As for the current environmental and climate responsibilities for traditional energy, there is a need to eliminate Scope 1 and methane emissions and contribute to finding a solution to the blight that is orphan wells. In our view, that is what they are responsible for. Full stop. However, given the significant growth that will ultimately occur in new energy sources and technologies, we support companies evaluating logical adjacencies and generally studying new areas to see if a future opportunity materializes. But there should be absolutely zero urgency for traditional oil and gas to have to invest in new energies. In fact, we believe American and Canadian oil and gas companies are especially well-positioned to help meet the substantial energy demand growth potential that exists among the 1.4 Billion People Club, which will need a lot of all forms of energy in coming decades. The world is a healthier and safer place with viable and profitable oil and gas companies in America and Canada (and ideally Europe as well).
The energy transition poster child: DONG to Orsted
Danish Oil and Natural Gas (Danske Olie og Naturgas A/S), better known as DONG Energy, has been heralded by those most passionate about addressing climate change as an example of a company that successfully transitioned from its oil & gas roots to Orsted, a heretofore energy transition darling primarily focused on wind generation. In recent years we have repeatedly heard policy makers, academics, and ESG investors question why oil and gas companies, especially the Super Majors, are not transitioning faster toward the new stuff and away from oil and gas.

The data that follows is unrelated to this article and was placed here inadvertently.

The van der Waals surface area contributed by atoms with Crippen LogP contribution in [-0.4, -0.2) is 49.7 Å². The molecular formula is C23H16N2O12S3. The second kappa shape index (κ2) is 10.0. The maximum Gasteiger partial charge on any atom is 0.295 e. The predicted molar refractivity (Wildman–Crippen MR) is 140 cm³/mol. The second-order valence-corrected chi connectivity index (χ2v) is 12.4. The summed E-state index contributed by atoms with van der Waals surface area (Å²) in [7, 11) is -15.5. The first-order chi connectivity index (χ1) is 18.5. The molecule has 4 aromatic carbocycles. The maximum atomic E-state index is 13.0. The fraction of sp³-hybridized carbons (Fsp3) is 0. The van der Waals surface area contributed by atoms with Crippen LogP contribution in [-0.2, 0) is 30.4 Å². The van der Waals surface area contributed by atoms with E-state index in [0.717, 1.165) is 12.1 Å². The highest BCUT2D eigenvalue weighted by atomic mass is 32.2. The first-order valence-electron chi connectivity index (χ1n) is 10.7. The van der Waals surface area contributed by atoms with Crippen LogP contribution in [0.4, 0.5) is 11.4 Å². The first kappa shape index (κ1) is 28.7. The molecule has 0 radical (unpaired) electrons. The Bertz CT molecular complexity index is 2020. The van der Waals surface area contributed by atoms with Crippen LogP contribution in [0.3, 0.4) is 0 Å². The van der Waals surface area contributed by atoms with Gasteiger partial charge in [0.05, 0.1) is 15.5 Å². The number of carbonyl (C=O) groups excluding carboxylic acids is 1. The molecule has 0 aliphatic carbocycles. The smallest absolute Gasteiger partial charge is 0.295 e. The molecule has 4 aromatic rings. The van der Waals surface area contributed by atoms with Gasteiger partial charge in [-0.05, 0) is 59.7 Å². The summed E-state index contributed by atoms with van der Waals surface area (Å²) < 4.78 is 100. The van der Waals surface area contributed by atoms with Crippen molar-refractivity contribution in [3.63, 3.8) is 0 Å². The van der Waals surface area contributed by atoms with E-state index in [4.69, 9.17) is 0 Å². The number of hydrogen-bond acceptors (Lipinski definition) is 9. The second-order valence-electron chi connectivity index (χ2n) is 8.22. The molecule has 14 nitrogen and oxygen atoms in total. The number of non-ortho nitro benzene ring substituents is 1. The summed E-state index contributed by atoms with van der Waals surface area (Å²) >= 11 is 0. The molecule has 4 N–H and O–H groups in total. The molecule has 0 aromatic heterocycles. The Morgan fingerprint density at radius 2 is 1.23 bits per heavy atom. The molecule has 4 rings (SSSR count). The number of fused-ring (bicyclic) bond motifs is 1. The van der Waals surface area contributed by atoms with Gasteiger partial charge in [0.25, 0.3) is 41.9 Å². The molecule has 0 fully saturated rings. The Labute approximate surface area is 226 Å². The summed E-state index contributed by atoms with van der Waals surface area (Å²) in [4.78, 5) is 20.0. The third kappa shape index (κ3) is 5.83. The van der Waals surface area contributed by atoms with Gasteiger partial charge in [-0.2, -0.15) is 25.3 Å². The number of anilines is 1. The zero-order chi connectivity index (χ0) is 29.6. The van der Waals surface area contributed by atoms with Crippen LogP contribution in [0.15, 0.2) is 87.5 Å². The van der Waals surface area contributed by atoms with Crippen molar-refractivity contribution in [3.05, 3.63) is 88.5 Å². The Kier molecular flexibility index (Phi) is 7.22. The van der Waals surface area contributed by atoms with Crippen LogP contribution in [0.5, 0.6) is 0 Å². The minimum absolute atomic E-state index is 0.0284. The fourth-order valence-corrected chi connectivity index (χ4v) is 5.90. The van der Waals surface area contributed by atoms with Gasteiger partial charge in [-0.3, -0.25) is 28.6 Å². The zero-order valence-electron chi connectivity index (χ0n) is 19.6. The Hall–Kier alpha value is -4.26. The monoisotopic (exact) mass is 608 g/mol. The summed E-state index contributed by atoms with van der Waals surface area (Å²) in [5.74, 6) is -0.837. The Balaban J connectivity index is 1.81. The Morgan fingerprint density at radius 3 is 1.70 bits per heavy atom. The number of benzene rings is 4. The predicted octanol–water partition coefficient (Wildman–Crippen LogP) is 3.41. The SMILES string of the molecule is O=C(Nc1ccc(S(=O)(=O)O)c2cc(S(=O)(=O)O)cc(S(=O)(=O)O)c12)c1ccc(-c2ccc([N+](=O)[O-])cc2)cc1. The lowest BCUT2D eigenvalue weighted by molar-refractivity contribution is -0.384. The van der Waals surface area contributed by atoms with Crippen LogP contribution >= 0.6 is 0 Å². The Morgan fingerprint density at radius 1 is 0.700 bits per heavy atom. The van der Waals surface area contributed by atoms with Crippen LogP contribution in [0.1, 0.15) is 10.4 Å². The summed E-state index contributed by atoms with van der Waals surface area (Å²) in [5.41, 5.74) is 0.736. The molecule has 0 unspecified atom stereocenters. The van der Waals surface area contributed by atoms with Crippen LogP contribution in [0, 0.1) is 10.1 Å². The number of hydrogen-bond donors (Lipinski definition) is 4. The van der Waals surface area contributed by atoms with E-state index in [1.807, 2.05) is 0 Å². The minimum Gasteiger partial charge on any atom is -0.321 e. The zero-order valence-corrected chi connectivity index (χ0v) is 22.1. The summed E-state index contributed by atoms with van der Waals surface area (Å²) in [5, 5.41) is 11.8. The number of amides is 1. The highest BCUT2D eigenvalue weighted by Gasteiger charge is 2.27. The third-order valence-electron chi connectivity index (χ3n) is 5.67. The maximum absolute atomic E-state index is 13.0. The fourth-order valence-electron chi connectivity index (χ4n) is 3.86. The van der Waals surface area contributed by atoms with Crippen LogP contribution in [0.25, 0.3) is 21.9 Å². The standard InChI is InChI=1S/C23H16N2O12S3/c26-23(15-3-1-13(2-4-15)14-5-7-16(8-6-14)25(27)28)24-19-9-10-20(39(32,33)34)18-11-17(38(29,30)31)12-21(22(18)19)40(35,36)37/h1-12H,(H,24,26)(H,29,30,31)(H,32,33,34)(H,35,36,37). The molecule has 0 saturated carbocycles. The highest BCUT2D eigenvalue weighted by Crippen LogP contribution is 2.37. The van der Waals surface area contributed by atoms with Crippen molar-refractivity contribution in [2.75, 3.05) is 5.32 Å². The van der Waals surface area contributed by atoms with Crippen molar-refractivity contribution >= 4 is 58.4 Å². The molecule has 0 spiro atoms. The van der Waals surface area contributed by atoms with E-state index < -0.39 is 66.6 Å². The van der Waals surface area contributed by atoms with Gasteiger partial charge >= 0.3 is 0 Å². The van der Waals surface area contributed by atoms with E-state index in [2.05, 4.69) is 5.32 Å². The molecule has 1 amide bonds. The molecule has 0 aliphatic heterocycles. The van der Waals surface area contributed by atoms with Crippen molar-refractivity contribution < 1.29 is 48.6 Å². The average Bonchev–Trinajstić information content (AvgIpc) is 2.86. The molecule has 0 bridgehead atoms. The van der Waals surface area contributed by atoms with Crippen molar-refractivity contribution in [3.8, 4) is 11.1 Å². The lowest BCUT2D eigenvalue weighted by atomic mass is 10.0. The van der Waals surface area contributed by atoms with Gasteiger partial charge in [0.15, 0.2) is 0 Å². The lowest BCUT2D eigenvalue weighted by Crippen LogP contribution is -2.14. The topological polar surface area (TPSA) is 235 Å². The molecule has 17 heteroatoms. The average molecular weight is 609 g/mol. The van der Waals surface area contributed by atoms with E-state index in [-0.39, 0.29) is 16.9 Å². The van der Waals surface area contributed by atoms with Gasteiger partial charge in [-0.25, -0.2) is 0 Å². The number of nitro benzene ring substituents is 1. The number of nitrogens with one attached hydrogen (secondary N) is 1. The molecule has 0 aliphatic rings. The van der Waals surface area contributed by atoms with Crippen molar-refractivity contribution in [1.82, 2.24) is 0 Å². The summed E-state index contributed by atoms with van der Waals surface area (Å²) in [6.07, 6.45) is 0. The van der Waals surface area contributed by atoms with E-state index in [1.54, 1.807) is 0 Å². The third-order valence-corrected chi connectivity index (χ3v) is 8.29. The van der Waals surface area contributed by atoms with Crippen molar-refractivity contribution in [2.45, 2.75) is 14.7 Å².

The collapse in Orsted shares and the broader decline in clean energy equities is a reminder that investing in energy is never easy (Exhibit 2). The old stuff is hard. The new stuff is hard.
Exhibit 2: Orsted market capitalization has round tripped
Frankly, there is more common ground in terms of the drivers than is often appreciated.
- Traditional energy investors have long been cautious when companies seek capital intensive growth; some have thought that new energies would be immune from similar risks of cost over-runs and delays. It isn't.
- Dependence on "zero interest rate" financing resulted in a massive overcapitalization of US shale last decade. Clean energy has not only been turbo-charged by that same low-rate environment, but also massive fiscal support from US and European governments. This suggests an even higher risk of clean energy overcapitalization. The growing pains have arrived.